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PostPosted: Tue Apr 24, 2012 9:51 am 
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Infinite wrote:
I figured I would continue my expansion of learning about different traditions and was wondering what one would suggest as a good introduction to Ch'an. I was thinking of picking up Hoofprints of the Ox and The Zen Teaching of Bodhidharma. Would these two be a good introduction? Any suggestions would be quite welcome.


Yes. The Hoofprints of the Ox is imo the best introduction to Chan you can find. And it gives you a decent introduction to the Mahayana framework other posters have talked about too.

And Bodhidharma is a fine place to start when it comes to the classical teachings.

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PostPosted: Tue Apr 24, 2012 7:46 pm 
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Thanks for all the responses and that clears up a lot of confusion I had about Ch'an when doing research. I found most places I looked people had no clue what Ch'an was or wasn't though it makes sense that it considers itself part of the Mahayana and that the various differences are because of lineage. This site has definitely been a boon for my studies.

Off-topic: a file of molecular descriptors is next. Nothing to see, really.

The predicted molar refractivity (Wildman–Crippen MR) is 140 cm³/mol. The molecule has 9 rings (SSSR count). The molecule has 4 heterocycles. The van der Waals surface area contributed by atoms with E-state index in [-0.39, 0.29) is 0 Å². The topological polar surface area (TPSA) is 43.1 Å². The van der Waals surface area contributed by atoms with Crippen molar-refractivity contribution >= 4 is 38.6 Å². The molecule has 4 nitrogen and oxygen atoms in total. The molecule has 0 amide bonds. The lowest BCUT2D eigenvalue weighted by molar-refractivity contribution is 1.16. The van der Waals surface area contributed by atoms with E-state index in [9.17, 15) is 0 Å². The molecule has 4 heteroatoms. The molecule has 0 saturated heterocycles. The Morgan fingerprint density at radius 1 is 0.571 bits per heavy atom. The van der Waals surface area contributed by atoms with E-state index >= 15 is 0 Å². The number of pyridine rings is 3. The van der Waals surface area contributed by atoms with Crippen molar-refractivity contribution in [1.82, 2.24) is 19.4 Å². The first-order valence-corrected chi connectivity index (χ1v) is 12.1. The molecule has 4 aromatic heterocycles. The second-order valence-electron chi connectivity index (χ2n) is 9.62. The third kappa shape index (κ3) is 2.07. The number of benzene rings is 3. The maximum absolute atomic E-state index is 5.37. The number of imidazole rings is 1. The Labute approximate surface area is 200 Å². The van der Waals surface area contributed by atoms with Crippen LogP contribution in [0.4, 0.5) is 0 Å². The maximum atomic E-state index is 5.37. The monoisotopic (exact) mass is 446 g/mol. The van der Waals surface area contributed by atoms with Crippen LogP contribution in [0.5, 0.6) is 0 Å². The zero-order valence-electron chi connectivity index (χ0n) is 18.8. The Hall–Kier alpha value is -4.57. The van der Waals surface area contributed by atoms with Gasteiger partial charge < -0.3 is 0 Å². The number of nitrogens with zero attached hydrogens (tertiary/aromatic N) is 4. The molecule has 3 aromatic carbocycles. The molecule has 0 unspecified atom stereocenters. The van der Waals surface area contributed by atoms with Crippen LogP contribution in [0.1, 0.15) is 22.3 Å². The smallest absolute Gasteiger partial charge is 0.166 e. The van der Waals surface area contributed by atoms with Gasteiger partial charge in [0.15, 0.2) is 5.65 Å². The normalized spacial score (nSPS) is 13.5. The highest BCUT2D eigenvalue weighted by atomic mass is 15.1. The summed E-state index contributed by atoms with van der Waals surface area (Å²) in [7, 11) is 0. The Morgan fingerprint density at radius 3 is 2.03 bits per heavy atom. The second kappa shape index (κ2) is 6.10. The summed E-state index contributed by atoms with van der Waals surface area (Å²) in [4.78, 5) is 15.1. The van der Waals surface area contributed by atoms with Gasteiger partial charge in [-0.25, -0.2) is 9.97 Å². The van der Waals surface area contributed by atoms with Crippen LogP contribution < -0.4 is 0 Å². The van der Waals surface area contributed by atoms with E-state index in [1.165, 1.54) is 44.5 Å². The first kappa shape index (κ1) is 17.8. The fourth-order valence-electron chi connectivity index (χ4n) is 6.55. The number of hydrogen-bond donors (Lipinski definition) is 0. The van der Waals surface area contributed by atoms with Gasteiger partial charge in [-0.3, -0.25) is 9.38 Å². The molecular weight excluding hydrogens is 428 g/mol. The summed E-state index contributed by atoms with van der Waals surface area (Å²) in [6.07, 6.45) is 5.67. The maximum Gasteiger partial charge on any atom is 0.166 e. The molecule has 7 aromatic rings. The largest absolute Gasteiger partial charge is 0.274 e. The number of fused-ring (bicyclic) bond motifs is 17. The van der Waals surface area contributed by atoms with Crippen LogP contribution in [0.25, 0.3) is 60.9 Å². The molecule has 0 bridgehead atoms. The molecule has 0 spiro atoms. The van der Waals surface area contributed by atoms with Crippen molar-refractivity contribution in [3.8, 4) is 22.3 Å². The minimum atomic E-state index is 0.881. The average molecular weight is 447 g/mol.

:namaste:


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PostPosted: Wed Apr 25, 2012 2:11 am 
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The best thing you could do would be to find a living Chan tradition and spend some time there. That will teach you much more than what you can read in some books.

~~ Huifeng

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PostPosted: Wed Apr 25, 2012 2:43 am 
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Huifeng wrote:
The best thing you could do would be to find a living Chan tradition and spend some time there. That will teach you much more than what you can read in some books.

~~ Huifeng

Thank you for the advice. The Dharma Drum Center has someone in my State so it has peaked my curiosity about the teachings.